Not-So-Ancient Mariners and Noise-Induced Hearing Loss

Judy Huch
September 13, 2016

HHTM Staff: Noise-induced hearing loss (NIHL) has been the subject of many posts at HHTM and we have discussed that not everyone self-induces their NIHL.  Those who serve in our armed forces get theirs the old fashioned way — by daily exposure to hazardous levels of workplace noise or as warfighters in high noise combat conditions.  Today’s post looks at those in maritime environments who comprise a substantial portion of the 4 million people in the US exposed daily to hazardous noise. 

We have individuals who provide their subscriptions at appointments; one was an ex-Naval Officer.  The September 2013 SeaPower magazine issue is a Special Report on the U.S. Marine Corps, including a 3-page section on NIHL and the mouse model. Here are some interesting facts and quotes that were gleaned from reading the Sea Power article and an article from

Some Maritime Noise Facts and Factoids

One Need: Protect Crew’s Ears

  • NIHL is the “most common work-related illness in the United States.”
  • The Coast Guard characterizes NIHL by “The Three Ps:  painlessly, progressively and permanently.”
  • Onboard ship, noise levels in engine rooms and ventilation systems reach 120 dB.
  • Noise levels average 85 dB on 55-60 meter trawlers over 14-day trips.
  • Aircraft carrier decks reach noise intensity levels of 126-150 dB during flight operations — greater than rock concert: 2 orders of magnitude  (102)  
  • Regular hearing protection via ear plugs and muffs may be inadequate in such noise environments, placing crew members at risk. 
  • Continuous noise exposure has been linked to aggressive behavior and sleep disturbances.

Another Need:  Ensure Crew’s Safety

  • Shipboard high noise levels put crew members at risk by reducing speech audibility and masking warning signals.
  • 80% of maritime accidents result from human error, one of the most common being “lack of communication.”
  • 69% of 1250 UK Royal Marines Commandos suffered NIHL as the result of combat service in Afghanistan.
  • All regular hearing protection devices “have nuances that will not be helpful in combat.”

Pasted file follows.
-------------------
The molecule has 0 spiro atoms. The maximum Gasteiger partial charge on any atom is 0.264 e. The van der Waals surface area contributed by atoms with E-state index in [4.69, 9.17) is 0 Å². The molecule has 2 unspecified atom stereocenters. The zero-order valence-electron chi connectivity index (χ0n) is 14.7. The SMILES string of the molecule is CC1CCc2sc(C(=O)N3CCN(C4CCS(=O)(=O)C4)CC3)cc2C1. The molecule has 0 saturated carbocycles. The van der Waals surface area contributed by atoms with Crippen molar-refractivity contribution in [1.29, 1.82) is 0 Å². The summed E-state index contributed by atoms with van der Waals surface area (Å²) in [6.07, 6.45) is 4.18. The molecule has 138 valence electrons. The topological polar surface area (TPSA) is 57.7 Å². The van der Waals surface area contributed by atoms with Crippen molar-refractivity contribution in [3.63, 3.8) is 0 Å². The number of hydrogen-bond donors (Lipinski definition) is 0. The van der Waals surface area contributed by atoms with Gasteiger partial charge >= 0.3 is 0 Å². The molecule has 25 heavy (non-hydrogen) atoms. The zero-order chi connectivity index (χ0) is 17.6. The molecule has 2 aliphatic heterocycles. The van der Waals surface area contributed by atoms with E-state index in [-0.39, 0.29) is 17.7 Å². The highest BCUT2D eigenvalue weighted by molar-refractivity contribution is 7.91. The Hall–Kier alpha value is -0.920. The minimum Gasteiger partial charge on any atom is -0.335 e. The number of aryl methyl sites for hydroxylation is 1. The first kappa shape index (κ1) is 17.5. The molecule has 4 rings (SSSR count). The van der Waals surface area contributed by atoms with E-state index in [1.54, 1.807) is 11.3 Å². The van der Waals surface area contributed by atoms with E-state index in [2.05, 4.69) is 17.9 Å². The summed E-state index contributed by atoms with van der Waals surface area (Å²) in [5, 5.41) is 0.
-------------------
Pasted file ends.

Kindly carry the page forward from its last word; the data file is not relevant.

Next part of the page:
You can see the problems: How to ensure good communication and safety in the moment without compromising hearing in the long run?  And vice versa?  To quote from the SeaPower article,

“In a land combat situation, you have to be able to hear faint sounds that could mean danger, while at the same [time] being protected against the onslaight of noise in a fire fight.”

A Multidisciplinary Approach

The Office of Naval Research (ONR) provides some answers and many of the facts listed above as part.  They are heavily involved in multidisciplinary, comprehensive research on practically all aspects of sound:  acoustics, psychoacoustics, ear pathology, cell biology, neurophysiology, and genetic engineering.  As diverse examples:

  • The US Navy’s Atlantic Undersea Test and Evaluation Center (Bahamas): measured radiated noise to develop unique acoustic “signatures” of individual ships at sea.
  • Ships are “groomed” to isolate and reduce/eliminate sources of sound and vibration. Grooming results are used to engineer quieter future ship designs.
  • ONR’s Noise-Induced Hearing Loss Program ensures that sailors working in high-noise environments are fitted with custom molded ear protection (Personal Hearing Protection, PHP) that “only fit one way–the right way.”
  • Ongoing research to develop electronic ear wear that simultaneously protects against loud noises, reduces noise and amplifies sounds of importance.
  • Ongoing research in hair cell regeneration by gene manipulation in the mouse model.
  • Studies of other non-mammalian species with natural hair cell regeneration capability (fish, amphibians, birds).

The Final Word(s)

Sharp-eyed readers may have noticed that the 4th bullet above described our goals for hearing aids:  eliminate the noise, protect the ears and — above all — amplifying only the sounds that are important.  Bravo for the US Navy for helping make this dream a reality. From my reading of the articles, it seems that the present designs are in the form of hands-free wireless headsets.  Those won’t fit into hearing aids, nor are those we want to talk to all wearing mics that communicate wirelessly to the headsets.  But, it’s a start for us and a better solution for those on flight decks and in combat than what they had before.  And we can be confident that all the research will eventually find its way into consumer products from which we all will benefit.

In the meantime, we leave you with these words from Kurt Yankaskas, Director of ONR, on ear protectors:

“Pick them correctly. Wear them correctly.  And stick them in your ear(s).”

Yes Sir!

photo courtesy of wikimedia

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